Hidden Gems with PADI

Dive into the magical Mediterranean with PADI. With 90,000km of coastline, rich marine life and diverse corals, the Mediterranean Sea is a world class destination for divers

The region is a diver’s paradise and beneath the warm turquoise waters a wealth of hidden treasures are waiting to be found, from ancient shipwrecks to subtropical wildlife, colourful reef scape, excellent marine parks and diverse ecosystems. There really is something here for everyone with year round diving opportunities and a vast choice of destinations that divers of all skill levels can enjoy. If you haven’t yet discovered the underwater world but you’re thinking about becoming a diver, as summer approaches it’s the perfect time to dive in and learn to scuba.

But how do you get started? PADI is the world’s largest and most popular diver organisation and with them, you can discover everything you need to know about scuba diving lessons and PADI certification. The first step is to book your PADI Open Water Diver Course with a verified PADI Dive Centre. In doing so, you can be assured you’re receiving top training from qualified dive professionals. They will guide you as you begin this exciting journey underwater. In this edition, PADI gives us some insight into some of the lesser-known diving jewels in the Mediterranean.

The Medas Islands are an archipelago made up of around seven small islands and some islets off the northeast coast of Spain. A national marine park that has been protected since 1990 with an abundance
of incredible underwater life making this a diver’s paradise. The variety of underwater fauna and flora is incredible and in a small area, you can see most species of Mediterranean marine life, in sizes and colours that need to be seen to be believed including; groupers, barracudas, moray eels, dentex, eagle rays, red hard coral, soft coral, nudibranches. The longest island in the group is Meda Grande. At a shallow depth you will find an abundance of life, colours, and great landscapes including caves, tunnels, underwater forests, and more. Past 20 metres you are already in absolute darkness where there are up to 600 different species providing a multitude of colours to the underwater environment.JTNDaHIlMjBzdHlsZSUzRCUyMmhlaWdodCUzQTJweCUzQmJvcmRlci13aWR0aCUzQTAlM0Jjb2xvciUzQWdyYXklM0JiYWNrZ3JvdW5kLWNvbG9yJTNBZ3JheSUyMiUzRQ==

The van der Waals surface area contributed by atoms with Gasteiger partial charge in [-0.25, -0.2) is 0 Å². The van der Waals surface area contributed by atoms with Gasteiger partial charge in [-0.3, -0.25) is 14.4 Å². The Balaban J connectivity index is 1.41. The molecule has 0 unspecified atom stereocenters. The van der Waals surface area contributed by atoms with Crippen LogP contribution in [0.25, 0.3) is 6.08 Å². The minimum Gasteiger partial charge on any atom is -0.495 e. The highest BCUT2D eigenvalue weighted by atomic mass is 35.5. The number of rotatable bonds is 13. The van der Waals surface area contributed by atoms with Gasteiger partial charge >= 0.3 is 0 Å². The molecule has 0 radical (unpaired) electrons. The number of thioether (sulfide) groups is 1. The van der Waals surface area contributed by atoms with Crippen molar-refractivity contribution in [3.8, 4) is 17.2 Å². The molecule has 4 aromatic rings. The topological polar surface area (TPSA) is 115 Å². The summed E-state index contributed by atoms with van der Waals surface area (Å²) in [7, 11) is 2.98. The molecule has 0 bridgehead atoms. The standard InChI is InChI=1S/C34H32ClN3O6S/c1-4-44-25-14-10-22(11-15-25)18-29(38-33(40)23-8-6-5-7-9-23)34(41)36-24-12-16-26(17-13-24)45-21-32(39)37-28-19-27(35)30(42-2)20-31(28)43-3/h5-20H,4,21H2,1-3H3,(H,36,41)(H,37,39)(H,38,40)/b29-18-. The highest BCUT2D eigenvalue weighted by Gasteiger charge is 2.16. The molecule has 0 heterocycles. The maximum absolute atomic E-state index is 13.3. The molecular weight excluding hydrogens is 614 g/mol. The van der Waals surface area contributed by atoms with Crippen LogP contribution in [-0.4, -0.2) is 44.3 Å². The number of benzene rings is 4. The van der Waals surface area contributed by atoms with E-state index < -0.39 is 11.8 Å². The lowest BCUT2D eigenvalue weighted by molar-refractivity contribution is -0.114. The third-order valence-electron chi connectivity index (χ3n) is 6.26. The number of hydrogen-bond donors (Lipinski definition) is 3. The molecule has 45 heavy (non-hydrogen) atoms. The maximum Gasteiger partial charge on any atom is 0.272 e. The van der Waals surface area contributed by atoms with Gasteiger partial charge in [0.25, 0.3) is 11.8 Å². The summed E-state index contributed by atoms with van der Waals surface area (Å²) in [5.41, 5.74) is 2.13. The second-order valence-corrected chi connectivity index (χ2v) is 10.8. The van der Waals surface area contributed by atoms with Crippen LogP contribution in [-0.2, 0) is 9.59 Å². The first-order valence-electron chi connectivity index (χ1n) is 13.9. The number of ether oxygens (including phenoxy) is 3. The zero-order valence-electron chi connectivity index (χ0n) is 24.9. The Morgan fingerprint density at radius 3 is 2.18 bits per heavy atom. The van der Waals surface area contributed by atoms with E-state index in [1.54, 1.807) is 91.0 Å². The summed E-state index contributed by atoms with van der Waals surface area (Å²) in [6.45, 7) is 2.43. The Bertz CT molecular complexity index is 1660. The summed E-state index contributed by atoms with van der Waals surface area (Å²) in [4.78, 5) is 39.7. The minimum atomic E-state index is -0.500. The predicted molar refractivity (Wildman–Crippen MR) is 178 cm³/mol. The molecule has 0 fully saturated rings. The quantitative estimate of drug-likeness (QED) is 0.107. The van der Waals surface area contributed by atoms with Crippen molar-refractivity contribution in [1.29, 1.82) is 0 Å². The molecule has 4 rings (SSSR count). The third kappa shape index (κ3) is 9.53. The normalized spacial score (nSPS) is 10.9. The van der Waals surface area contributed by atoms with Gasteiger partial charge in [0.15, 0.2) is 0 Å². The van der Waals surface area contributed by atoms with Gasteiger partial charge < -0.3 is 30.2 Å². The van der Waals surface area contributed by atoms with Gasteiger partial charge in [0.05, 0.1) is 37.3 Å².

The Ionian Sea is an elongated bay of the Mediterranean Sea and Corfu is the biggest of the Ionian islands. Some of the best sites can be found on Corfu with thriving marine life of barracuda, moray eels, shrimp, reef fish and critters. Visibility is always pretty good. Corfu has a great wreck, The HMS Regulus, which sunk in 1945 as well as caves to explore. Some caves are more for advanced divers and cave specialists, while others are also ideal for non- divers that can explore them from the surface. The Hole of Ha is one of the more famous dive sites and caverns in Corfu that goes inside a mountain. However, it does not have a cover, so the reflection and the rays of the sun create a beautiful light effect that make diving there very special. The dive site, House Reef, is protected from strong currents and therefore a good place for all levels as there is plenty to see in the first 18m.


Diving off Korkula is like exploring a never-ending world of underwater wonders. The sixth largest island in Croatia, the island is know for its dense forests and medieval squares and palaces, but the real jewels of this region lies in the coastal waters. The pristine visibility of the water and plethora of marine life makes for a dive experience like no other. You will be in awe at the mesmerising beauty of the caves, walls and shipwrecks that await you. You’ll encounter beautiful tropical fish, sponges, anemones, and sea fans. And if you’re really lucky, there’s a chance to see seahorses on the seagrass beds. It is truly a spectacular place for diving and for underwater exploration. Whether you’re a novice or an expert, a diver or a snorkeler, you’ll be sure to have a great time off Korčula’s stunningly beautiful coast!

To find your nearest PADI dive centre and instructor and to find out more about their ocean conservation initiatives visit www.padi.com